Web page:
The leader of Aberdeen City Council warns local authorities will be “caught in the crossfire” unless Holyrood and Westminster work together on freeports.
Jenny Laing met UK Government minister Michael Gove in London where the pair discussed plans to set up ports with special tax status in the north-east.
Talks broke down last month after the Scottish Government backed out of the scheme and set up their own separate proposals, accusing Boris Johnson of failing to provide guarantees over fair pay and set-up funding.
Aberdeen and Peterhead are among the port authorities bidding for freeport status, which gives sites the ability to defer tax until products are moved on.
Ms Laing said she “made it clear to Michael Gove that Aberdeen wants to work with the UK Government” on setting up freeports.
The pair also discussed the city council’s bid for cash from the UK Government’s post-Brexit Levelling Up Fund.
The local authority wants £20 million to deliver a new international market on the site of the former British Home Stores branch on Union Street.
‘Caught in the crossfire’
The Aberdeen City Council leader says it is “unfortunate that if there’s an argument between the two governments that local authorities get caught in the crossfire”.
The council is keen to pursue freeports as it believes it would tie in with plans around the energy transition in the region.
Ms Laing adds: “It’s unfortunate that the Scottish Government at the beginning were not all that receptive about freeports.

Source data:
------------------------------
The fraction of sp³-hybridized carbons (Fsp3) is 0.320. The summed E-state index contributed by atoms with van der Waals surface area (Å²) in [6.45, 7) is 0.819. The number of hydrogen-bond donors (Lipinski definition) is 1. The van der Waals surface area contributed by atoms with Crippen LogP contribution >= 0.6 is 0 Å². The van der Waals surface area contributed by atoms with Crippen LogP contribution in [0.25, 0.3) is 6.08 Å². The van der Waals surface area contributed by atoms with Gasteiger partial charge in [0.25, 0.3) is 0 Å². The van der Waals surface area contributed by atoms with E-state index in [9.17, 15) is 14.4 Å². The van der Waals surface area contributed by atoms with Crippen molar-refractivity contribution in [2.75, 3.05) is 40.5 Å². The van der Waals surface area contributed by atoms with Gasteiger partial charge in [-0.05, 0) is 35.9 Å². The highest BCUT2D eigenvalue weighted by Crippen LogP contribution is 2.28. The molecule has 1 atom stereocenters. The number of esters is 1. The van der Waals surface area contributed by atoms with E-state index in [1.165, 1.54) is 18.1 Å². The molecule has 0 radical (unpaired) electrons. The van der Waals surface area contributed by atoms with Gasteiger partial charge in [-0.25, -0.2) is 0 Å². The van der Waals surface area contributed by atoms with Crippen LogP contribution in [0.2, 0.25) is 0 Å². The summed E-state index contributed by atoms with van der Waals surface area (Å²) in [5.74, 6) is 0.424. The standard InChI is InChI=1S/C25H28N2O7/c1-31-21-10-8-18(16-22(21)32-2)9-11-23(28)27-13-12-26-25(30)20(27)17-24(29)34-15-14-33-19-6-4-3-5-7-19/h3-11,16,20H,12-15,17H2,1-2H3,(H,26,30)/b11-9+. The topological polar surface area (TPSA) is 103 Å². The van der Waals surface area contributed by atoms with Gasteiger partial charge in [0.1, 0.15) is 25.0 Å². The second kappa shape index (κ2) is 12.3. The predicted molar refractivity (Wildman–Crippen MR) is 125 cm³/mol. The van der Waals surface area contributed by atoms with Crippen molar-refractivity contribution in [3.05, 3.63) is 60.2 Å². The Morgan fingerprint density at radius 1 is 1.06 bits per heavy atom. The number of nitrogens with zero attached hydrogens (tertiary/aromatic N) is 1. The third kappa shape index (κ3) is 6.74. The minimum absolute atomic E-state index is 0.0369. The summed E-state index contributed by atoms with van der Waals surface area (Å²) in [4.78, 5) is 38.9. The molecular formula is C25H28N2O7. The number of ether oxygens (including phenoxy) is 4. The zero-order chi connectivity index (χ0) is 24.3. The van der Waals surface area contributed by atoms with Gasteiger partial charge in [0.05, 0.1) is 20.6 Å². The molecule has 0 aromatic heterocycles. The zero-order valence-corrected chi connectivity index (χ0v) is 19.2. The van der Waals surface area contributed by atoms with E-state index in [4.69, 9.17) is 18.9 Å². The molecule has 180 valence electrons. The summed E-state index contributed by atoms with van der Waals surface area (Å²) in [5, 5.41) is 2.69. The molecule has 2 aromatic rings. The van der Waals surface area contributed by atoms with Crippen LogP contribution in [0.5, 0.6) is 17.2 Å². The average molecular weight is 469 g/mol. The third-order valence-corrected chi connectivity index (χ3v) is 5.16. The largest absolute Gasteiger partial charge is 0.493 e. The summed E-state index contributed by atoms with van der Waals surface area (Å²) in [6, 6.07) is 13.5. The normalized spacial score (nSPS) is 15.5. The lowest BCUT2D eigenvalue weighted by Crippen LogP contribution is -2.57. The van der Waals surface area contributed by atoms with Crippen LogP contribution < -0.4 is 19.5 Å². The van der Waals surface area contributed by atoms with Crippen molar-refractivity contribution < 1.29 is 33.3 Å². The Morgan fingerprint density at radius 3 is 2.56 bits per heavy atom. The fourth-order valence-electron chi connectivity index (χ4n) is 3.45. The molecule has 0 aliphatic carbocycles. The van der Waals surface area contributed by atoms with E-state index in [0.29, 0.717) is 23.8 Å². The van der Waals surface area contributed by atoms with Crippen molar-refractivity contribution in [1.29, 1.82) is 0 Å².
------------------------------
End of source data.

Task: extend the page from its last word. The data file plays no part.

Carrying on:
“And because they took that stance I think they have had to look at ways to try to change what that freeport might look like in order for it to be more palatable for them.
I certainly made it clear to Michael Gove that Aberdeen wants to work with UK Government.”
Jenny Laing, Aberdeen City Council leader
“We’re all working to make sure that the prosperity within our local economy is maintained because that’s good news, not just for Aberdeen and the north-east, it’s good news for Scottish and UK economy as well.
“I would urge them to think again and try to work together because we want to ensure we get a maximum package of incentives around freeports and I think that could be achieved by both governments working together.
“But I certainly made it clear to Michael Gove that Aberdeen wants to work with UK Government because they hold a number of the levers around those incentives directly as they’re not devolved powers.”
Talks collapsed last month as the Scottish Government could not get Scottish Secretary Alister Jack to adopt to red-line requests, including fair pay.
However, in a move seen by Tories as a warning sign, the SNP’s new Green coalition partners previously described freeports as “state sponsored tax dodging with no place in a progressive Scotland”.
A Scottish Government spokesman said: “While we were prepared to work with the UK Government, and had a joint draft green port bidding prospectus ready to launch in March, we are not prepared to implement a port model that did not include a firm commitment to fair work and net-zero.
“After six months of delay on their part, the UK Government’s eventual port offer did not reflect this – nor did it provide fair set-up funding for Scotland or indeed recognise the vital role the real living wage plays in secure pay and employment contracts.
“The Scottish Government therefore had no option but to progress plans to further develop a green port model which meets the specific needs of Scotland’s economy.”
A UK Government spokeswoman said: “It is disappointing that despite strenuous efforts to work together, the Scottish Government has so far chosen not to work with us to bring freeports to Scotland.
“We will continue to work to ensure that Scotland can enjoy the benefits of the model.
“Freeports will create hubs of global trade, support thousands of jobs, regenerate communities and turbocharge Britain’s post-Brexit growth, all part of the UK Government’s commitment to boost economic activity, levelling up towns, cities and regions across the UK.”